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I am trying to import data into a SQL Server. I can import through the Import and Export Data wizard. I cannot import from my machine using BULK IMPORT or OPENROWSET since the file is not on the server machine. How does the IED wizard insert data into its target db? Does it go row by row?

Are there any other possible solutions to importing data from my machine?

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Why can't the file be moved? Why can't the server see the file remotely? –  Aaron Bertrand Aug 16 '12 at 20:18
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So someone with authority is telling you to "load this data" and someone else with authority is telling you "you cannot move the file"? Sounds like a workplace conflict, not a technical problem. If SQL Server can't see the file, what magic do you expect to happen? –  Aaron Bertrand Aug 16 '12 at 20:25
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So continuously import data to a server but not be allowed to make it convenient for the server to import the data. Surely if you can run an Import/Export wizard that allows Server A to see file on Server B, you could also write something that copies the file on Server B to Server A, even if it has to copy to your machine first. –  Aaron Bertrand Aug 16 '12 at 20:28
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@njk your dbas need to be brought into the process. they should be aware of the projects requirements before you start coding it. this is a problem nearly everywhere i've been, but the reality is that just because they're ops and you're dev, that doesn't mean that they're hands-off until deployment. give them requirements and put it in their court. –  swasheck Aug 16 '12 at 20:47
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No, I didn't say that the Import/Export wizard copies the file, but if it works successfully, that means that your machine can see both the server where the file exists, and the database server. So an easier-to-automate process would be to copy the file to your machine, then copy it to the SQL Server machine, if it can't be arranged much more efficiently, like being allowed to copy the file to the SQL Server directly, or to expose the file to SQL Server. (Also please stop calling it IE; every time you do I think of the Internet Explorer browser.) –  Aaron Bertrand Aug 16 '12 at 20:54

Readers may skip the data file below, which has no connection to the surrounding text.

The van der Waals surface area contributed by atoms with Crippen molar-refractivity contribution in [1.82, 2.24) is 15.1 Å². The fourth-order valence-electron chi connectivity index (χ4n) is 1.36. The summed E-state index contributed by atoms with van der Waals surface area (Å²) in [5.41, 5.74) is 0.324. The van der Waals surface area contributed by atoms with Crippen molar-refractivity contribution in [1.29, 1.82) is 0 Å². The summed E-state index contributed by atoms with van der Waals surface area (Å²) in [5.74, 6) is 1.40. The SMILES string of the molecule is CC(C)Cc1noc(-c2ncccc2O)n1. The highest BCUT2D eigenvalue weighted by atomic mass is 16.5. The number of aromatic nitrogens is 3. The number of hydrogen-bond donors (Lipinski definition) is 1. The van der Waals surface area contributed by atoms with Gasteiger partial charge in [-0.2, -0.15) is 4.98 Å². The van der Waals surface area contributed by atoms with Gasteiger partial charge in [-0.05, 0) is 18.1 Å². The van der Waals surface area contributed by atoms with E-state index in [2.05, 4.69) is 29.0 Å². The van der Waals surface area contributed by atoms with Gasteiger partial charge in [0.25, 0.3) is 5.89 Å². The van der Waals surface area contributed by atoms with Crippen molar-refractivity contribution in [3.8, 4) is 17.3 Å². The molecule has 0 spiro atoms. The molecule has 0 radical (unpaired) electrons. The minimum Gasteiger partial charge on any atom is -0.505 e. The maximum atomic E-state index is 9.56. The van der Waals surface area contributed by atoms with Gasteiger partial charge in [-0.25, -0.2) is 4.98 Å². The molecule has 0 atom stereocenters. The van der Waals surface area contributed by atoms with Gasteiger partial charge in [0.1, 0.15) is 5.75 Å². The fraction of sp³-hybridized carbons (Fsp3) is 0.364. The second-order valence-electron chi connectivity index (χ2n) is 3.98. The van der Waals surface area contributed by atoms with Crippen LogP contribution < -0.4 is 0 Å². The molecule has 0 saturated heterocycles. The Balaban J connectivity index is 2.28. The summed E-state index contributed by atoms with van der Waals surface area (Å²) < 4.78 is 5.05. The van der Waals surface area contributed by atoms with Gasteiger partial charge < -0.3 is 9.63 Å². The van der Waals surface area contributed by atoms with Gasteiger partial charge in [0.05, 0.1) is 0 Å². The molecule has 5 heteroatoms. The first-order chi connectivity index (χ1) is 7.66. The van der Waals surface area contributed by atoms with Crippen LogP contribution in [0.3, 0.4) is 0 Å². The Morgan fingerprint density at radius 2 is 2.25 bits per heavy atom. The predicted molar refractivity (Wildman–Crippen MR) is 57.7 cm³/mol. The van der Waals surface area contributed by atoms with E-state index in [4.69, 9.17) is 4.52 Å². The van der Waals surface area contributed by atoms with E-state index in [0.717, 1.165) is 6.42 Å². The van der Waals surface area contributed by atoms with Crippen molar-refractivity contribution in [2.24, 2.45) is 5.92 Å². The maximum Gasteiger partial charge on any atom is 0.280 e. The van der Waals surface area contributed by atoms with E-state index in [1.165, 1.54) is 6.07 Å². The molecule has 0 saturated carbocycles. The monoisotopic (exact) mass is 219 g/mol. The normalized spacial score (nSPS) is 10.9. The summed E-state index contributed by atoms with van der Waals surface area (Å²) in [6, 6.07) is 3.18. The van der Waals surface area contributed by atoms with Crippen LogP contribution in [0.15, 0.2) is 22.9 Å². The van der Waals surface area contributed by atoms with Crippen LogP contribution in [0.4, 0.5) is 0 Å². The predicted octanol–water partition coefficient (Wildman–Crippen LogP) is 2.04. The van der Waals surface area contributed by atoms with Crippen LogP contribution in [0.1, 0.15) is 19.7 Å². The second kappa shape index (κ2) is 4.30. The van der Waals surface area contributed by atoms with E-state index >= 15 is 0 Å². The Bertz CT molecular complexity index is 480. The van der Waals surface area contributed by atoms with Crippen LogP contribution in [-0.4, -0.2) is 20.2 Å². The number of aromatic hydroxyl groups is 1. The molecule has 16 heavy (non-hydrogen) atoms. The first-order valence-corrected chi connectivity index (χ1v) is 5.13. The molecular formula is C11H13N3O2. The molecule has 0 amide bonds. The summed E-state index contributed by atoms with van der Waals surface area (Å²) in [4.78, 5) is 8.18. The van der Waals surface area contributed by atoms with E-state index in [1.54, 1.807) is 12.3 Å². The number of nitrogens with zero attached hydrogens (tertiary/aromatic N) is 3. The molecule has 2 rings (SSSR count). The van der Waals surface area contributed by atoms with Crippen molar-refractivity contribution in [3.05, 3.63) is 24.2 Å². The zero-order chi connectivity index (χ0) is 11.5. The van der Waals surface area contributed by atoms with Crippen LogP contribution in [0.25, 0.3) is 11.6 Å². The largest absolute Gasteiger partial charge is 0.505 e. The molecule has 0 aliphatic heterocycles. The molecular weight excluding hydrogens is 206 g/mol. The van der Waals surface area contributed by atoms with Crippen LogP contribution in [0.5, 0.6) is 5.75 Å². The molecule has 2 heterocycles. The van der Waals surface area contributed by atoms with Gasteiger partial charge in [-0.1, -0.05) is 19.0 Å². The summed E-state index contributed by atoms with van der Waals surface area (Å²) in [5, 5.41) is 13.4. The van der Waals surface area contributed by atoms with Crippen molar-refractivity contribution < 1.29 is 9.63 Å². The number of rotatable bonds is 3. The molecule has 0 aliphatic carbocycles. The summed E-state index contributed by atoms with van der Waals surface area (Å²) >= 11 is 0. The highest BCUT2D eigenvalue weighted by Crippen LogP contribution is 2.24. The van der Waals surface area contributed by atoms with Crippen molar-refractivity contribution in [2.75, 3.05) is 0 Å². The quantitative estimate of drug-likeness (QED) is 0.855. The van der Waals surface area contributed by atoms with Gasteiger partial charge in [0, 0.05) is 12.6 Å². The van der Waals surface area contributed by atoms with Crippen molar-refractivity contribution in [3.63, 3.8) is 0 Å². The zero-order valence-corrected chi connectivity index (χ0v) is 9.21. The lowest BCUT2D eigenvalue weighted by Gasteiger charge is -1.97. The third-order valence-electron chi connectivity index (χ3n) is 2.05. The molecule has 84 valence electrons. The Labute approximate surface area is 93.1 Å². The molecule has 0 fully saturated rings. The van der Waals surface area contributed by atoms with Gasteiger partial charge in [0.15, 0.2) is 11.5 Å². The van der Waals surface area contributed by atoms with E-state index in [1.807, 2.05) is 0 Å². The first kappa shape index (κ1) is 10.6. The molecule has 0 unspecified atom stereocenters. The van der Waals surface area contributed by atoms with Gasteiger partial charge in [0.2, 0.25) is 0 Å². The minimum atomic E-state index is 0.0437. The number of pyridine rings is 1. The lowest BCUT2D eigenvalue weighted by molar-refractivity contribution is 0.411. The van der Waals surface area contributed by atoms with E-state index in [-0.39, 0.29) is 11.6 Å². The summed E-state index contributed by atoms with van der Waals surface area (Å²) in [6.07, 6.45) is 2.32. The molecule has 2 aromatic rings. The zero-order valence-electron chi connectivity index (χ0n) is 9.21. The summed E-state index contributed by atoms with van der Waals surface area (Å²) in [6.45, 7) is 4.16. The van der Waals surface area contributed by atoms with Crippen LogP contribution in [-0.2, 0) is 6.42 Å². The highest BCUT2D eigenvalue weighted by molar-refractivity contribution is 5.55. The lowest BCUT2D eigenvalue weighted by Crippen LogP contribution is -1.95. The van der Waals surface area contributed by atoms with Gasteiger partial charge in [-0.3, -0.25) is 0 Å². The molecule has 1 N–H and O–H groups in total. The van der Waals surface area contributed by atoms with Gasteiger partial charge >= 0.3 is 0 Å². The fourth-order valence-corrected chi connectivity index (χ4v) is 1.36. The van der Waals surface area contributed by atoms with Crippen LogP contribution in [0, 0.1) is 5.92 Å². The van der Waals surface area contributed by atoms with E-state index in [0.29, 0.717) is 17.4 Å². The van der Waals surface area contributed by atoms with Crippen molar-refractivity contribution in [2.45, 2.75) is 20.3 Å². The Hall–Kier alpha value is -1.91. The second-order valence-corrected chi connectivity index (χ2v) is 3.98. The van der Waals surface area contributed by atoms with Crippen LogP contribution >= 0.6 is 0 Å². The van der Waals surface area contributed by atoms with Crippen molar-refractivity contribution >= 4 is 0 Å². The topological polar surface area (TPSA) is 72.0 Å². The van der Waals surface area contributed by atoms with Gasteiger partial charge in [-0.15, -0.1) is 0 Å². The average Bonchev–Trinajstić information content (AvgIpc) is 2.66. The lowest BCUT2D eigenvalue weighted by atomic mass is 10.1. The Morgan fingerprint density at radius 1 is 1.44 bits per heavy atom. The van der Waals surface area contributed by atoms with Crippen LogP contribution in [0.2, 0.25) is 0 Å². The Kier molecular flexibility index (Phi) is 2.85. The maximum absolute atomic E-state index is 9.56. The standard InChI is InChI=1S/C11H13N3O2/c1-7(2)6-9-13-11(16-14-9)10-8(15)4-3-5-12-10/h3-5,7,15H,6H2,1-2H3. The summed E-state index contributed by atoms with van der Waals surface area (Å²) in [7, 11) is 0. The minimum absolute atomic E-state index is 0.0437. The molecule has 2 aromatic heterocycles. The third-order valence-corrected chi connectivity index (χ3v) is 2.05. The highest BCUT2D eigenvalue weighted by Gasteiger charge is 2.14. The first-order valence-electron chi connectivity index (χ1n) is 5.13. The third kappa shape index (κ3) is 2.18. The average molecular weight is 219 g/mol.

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up vote 5 down vote accepted

SQL Server cannot import what it cannot see. The reason that you can import it via SSMS is because it opens a Windows File Dialog box, which uses your permissions and not SQL Servers to find the file. If you must import the file then the only way you can do this is to make the file accessible to SQL Server.

How you decide to do this is up to you, whether it be through File Shares, the NET USE command or simply by copying the file over to the server that SQL sits on. You may not be able to do any of these, but somebody in your organization can - if this is a regular thing you should also talk to them about arranging either a SQL Job or a scheduled task whichever is easier to do.

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A good option for importing or migrating data from or to a database in SQL Server is setting up an ODBC connection to the source. You can create a DSN by specifying which server you're referring to and which database you want to get the data from.

Then use this DSN as the source in your import export wizard.

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